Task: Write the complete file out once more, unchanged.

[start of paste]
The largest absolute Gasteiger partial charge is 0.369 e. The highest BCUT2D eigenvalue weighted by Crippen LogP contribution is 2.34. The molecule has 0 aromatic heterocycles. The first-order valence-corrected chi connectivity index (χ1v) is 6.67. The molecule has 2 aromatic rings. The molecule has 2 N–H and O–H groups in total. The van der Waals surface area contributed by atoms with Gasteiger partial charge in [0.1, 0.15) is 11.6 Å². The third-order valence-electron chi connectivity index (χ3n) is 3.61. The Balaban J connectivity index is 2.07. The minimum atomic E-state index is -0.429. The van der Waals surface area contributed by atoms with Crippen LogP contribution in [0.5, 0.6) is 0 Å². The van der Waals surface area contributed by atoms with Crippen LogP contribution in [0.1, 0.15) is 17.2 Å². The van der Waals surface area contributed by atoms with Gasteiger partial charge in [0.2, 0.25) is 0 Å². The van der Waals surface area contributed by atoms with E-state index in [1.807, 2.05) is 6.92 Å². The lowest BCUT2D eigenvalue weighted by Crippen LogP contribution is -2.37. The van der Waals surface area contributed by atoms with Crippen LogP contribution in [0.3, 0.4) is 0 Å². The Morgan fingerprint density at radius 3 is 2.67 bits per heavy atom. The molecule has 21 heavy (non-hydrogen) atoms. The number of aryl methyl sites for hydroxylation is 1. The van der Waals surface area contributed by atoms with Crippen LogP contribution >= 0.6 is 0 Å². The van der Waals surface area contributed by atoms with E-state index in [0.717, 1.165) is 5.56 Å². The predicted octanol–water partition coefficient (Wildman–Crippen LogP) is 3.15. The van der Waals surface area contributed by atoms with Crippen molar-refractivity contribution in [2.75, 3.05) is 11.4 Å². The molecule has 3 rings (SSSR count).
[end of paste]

The largest absolute Gasteiger partial charge is 0.369 e. The highest BCUT2D eigenvalue weighted by Crippen LogP contribution is 2.34. The molecule has 0 aromatic heterocycles. The first-order valence-corrected chi connectivity index (χ1v) is 6.67. The molecule has 2 aromatic rings. The molecule has 2 N–H and O–H groups in total. The van der Waals surface area contributed by atoms with Gasteiger partial charge in [0.1, 0.15) is 11.6 Å². The third-order valence-electron chi connectivity index (χ3n) is 3.61. The Balaban J connectivity index is 2.07. The minimum atomic E-state index is -0.429. The van der Waals surface area contributed by atoms with Crippen LogP contribution in [0.5, 0.6) is 0 Å². The van der Waals surface area contributed by atoms with Crippen LogP contribution in [0.1, 0.15) is 17.2 Å². The van der Waals surface area contributed by atoms with Gasteiger partial charge in [0.2, 0.25) is 0 Å². The van der Waals surface area contributed by atoms with E-state index in [1.807, 2.05) is 6.92 Å². The lowest BCUT2D eigenvalue weighted by Crippen LogP contribution is -2.37. The van der Waals surface area contributed by atoms with Crippen LogP contribution in [0.3, 0.4) is 0 Å². The Morgan fingerprint density at radius 3 is 2.67 bits per heavy atom. The molecule has 21 heavy (non-hydrogen) atoms. The number of aryl methyl sites for hydroxylation is 1. The van der Waals surface area contributed by atoms with Crippen LogP contribution >= 0.6 is 0 Å². The van der Waals surface area contributed by atoms with E-state index in [0.717, 1.165) is 5.56 Å². The predicted octanol–water partition coefficient (Wildman–Crippen LogP) is 3.15. The van der Waals surface area contributed by atoms with Crippen molar-refractivity contribution in [2.75, 3.05) is 11.4 Å². The molecule has 3 rings (SSSR count).